In past posts, we have provided information and resources related to pragmatic language, including pragmatic language developmental milestones, and how to write pragmatic language goals. In this post, we will provide overviews of all of these topics to help see how pragmatic language comes together in identifying it, targeting it, and supporting it in therapy and beyond.  

Read on to see:

1. What is pragmatic language?

2. Who may have pragmatic language difficulties?

3. Pragmatic language goals

4. How to support pragmatic language as a caregiver

1. What is pragmatic language?

  • Pragmatic language, also known as “social language” can be thought of as when, how, and why we use speech and language.
  • Pragmatic language skills are important for everyone as we are reliant on others to help us throughout our days and need to be able to communicate with them.
  • A child needs to communicate to their caregivers their wants and needs, pains and weaknesses. As adults, we need to be able to communicate with doctors, bosses, co-workers, and friends.
  • "Typical" pragmatic language skills can be subjective and differ based on different cultures and backgrounds.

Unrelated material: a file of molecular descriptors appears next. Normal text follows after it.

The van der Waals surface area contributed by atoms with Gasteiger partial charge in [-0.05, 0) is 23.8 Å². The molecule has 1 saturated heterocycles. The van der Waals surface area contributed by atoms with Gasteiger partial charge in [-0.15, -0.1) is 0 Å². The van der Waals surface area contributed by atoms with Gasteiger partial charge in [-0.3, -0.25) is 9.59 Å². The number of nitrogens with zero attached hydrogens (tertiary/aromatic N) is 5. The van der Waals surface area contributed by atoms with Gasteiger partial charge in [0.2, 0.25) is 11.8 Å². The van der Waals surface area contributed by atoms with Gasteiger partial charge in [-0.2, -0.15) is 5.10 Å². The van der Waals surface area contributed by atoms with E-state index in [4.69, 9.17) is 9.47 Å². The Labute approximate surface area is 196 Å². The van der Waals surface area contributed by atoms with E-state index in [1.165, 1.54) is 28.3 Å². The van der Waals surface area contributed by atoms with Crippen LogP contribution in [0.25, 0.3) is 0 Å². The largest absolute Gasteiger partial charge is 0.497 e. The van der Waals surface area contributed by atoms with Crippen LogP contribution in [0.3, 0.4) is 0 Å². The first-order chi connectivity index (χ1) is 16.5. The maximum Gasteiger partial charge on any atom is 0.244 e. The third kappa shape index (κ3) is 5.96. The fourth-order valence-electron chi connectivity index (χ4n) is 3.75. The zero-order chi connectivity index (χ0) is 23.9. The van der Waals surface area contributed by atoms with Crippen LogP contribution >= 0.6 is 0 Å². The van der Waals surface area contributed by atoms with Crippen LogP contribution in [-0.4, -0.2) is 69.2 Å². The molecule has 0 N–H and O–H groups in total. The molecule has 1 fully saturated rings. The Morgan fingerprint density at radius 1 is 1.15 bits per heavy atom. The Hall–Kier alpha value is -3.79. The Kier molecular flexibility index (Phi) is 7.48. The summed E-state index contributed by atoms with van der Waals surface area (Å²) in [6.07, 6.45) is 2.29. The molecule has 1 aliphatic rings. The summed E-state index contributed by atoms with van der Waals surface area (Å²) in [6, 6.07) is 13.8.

2. Who may have pragmatic language difficulties?

  • Many individuals that are autistic or individuals with autism spectrum disorder (ASD) present with pragmatic language weaknesses.
  • Other individuals who may have pragmatic language deficits include those with intellectual disabilities, developmental disabilities, learning disabilities, and brain injuries.
  • Not all individuals with perceived pragmatic language weaknesses need intervention.

3. Pragmatic language goals (examples)

  • Using language

[Client] will make a request for 5 preferred items/activities, during structured activities, with 90% accuracy.

  • Changing language

[Client] will adjust her vocal volume, across settings, within 4 out of 5 opportunities.

  • Following rules (of language)

[Client] will choose to participate in a conversation for 4 or more conversational turns, when talking to a peer, in 3 out of 4 trials.

4. How to support pragmatic language as a caregiver

Whether or not your loved one is receiving intervention, there are still many things you can do to support pragmatic language development. Research supports the notion that supporting skills in naturalistic or everyday settings (e.g. at home, during play and daily activities) is beneficial and effective.

Some things you may think about as you engage with your loved one are:

  • Topic maintenance
  • Commenting/asking questions about a specific topic
  • Model
  • Role-play

We hope that looking at all facets of pragmatic language has been helpful! Click on any of the links above to be directed to more detailed articles about these topics.